For most games, I’m completely content with enjoying the final product, with only a negligible concern for the design process. But that’s not the case with Loot Rascals, the recently released PC title that melds Rogue-like exploration with the gratification of TCG-styled deck building. Ideally, I’d be a fly on the wall during the brainstorming sessions where Hohokum developer Ricky Haggett and former Adventure Time artist David Ferguson teamed up to craft a delightfully offbeat experience that can be enjoyed across pint-sized play periods.
Most likely, spying on the meetings would expose the epiphanies that resulted in some truly interesting risk-reward mechanics. Arguably, the most interesting tension arrives after defeat, when an adversary pilfers one of your prized loot cards. That foe is turned into an Elite, and if another Loot Rascal player can vanquish that elevated enemy they get to keep your hard-earned card. That is unless you’re feeling altruistic, in which case you can do the right thing and return the item to its rightful owner. Yes, perhaps Loot Rascals might be gathering data for a modern take on one of Stanley Milgram’s social psychology experiments. And if that’s actually the case, I hope the team at Hollow Ponds shares their data, because I’m doing my part to make us look like jerks.
Other design decisions help to keep the turn-based title moving a brisk pace, while still offering enough strategic nuances. Heed Loot Rascals’ advice to play through the tutorial and you’ll discover that gameplay favors the intuitive. Moving bubble headed protagonist, Big Barry, across the vibrant hexagonal landscape is efficient. Control isn’t quite as straightforward when using a combination of mouse and keyboard, requiring the simultaneous press of two keys for diagonal movement. But either way, a playthrough is succinct, with most sessions able to be completed in a lunch-hour, if not a coffee break.
What helps maintain the game’s sense of moment is the efficiency of combat. When Barry moves into a hex shared by an opponent, battle is spontaneously triggered. When it takes more than one turn to determines the outcome of the dispute, the trade of blows is all handled automatically, as Rascals speeds through the event similar to fast-forwarding through a JRPG-battle. Largely, the intricate dance of mathematics is camouflaged from gamers, with just life, attack, and defense stats to worry over.
These variables are calculated through the Loot Card system, where two rows of five cards, plus a six-spot inventory represent your carried resources. Defeated enemies drop these articles, which come in both offensive and defensive types, with some cards able to transform between forms. Beyond a visual representation and numerical indicator of power, many cards offer bonuses based on placement. With rules like additional points for being in odd or even-number columns, or giving an addition to the card on the right, success hinges on the prudent placement of your inventory. Smartly, the system balances intricacy without ever inching into overcomplication, extending the impression that you might just be able to scrap your way to the stage teleporter.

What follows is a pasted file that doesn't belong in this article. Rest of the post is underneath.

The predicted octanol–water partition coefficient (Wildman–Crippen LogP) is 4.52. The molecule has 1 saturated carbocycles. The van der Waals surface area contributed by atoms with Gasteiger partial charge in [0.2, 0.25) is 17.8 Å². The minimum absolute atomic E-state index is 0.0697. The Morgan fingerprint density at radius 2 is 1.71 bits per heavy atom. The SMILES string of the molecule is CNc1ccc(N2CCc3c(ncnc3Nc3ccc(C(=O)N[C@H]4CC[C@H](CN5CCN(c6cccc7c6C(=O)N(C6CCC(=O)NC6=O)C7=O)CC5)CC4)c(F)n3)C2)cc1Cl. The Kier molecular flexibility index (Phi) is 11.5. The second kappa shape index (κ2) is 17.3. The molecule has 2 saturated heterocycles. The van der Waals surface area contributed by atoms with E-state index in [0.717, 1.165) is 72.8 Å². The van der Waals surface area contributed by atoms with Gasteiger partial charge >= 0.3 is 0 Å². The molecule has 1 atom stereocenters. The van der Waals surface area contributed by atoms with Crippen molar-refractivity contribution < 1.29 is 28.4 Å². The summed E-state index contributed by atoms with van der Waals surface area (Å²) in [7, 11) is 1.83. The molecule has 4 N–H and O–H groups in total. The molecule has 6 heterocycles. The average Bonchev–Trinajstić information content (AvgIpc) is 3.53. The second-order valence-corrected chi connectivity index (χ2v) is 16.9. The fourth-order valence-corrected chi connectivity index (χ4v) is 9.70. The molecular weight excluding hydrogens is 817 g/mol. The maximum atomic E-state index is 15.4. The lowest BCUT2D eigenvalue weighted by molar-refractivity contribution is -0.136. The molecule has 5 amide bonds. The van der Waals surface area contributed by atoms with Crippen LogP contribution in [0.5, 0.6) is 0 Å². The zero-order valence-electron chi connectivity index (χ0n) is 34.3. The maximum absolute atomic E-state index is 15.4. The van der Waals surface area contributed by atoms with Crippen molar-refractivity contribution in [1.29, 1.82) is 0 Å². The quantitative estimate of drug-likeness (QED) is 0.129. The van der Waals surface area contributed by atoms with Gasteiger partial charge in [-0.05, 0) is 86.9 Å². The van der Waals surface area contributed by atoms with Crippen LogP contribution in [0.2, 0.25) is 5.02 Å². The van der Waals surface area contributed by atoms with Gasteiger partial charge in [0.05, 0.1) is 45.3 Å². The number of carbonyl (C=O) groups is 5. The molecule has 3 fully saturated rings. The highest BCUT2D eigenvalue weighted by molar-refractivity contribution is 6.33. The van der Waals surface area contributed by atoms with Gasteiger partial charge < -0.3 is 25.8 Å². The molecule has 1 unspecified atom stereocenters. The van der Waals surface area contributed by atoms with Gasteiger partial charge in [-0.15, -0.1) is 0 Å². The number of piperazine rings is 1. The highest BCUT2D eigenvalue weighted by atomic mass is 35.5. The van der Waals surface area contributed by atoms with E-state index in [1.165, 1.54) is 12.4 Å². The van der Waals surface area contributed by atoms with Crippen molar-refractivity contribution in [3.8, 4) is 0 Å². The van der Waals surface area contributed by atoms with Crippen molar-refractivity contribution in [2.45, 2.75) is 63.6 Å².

Of course, in execution, things are much harder. For one, each turn advances the game’s day/night cycle, with different monsters growing stronger and gaining initiative depending on the period. While roaming around levels and tackling a succession of ever-stronger adversaries might be a tactic, don’t linger too long or the reaper will come looking for the spaceman.
Not that death incarnate is always needed. Like many games that rely on a random number generator, some runs of Loot Rascals will hurl a tidal wave at hurt at players. Expect to be find yourself sandwiched between two high-level opponents sometimes and receive a bounty of middling Boot Helmets the next. But essentially, that’s the cold, harsh lesson gleaned from the modern Rogue-like: you have to survive with what life gives you. While it’s intermittently rotten fruit, those times you can follow the adage and make lemonade is inherently invigorating.
Some of the other ideas integrated into the game also diminish the sting of preordained defeat. Being able to put some of cherished cards into an end-of level shuttle and use them in a subsequent playthrough shirks the grinding often associated with permanent progression. Being able to play with random seed generation ensures players can experiment with different approaches and observe the outcome, thereby improving tactics. And if there’s a deck that players have developed an affinity for, they can always use it in a practice game that offers everything but a final confrontation.
Visually, Loot Rascals is district. The aesthetic that recalls John Kricfalusi’s (The Ren & Stimpy Show) blend of whimsy with the unsightly, with a milieu where frightened rat-creatures known as Whiskas and horses wearing seahorse floaties intermingle. Although the two-dimensional characters constrained animations channel a paper-art vibe, Rascals extends a few indulging graphic techniques, like a mild depth-of-field effect or the incorporation of fuzzy, flying bugs on the periphery of each stage. Sonically, each character extends an idiosyncratic sound-bite while the game’s looping melodies offer a bit of comfort to the barrage of antagonism.
For players who haven’t exhausted their enthusiasm for the turn-based Rogue-like, Loot Rascals is a commendable effort. Like many of its contemporaries, the title is unabashedly difficult, requiring strategizing as players delve into the depths of each subsequent stage. But it’s also unlike its peers, offering an intriguing card-based stat system that offers a much needed reprieve from potion-quaffing and an endless string of sword variations.
Loot Rascals was played on PC with review code provided by the publisher.
Developer: Hollow Ponds
Publisher: Hollow Ponds
Release date: March 7th, 2017
Price: $14.99 via Steam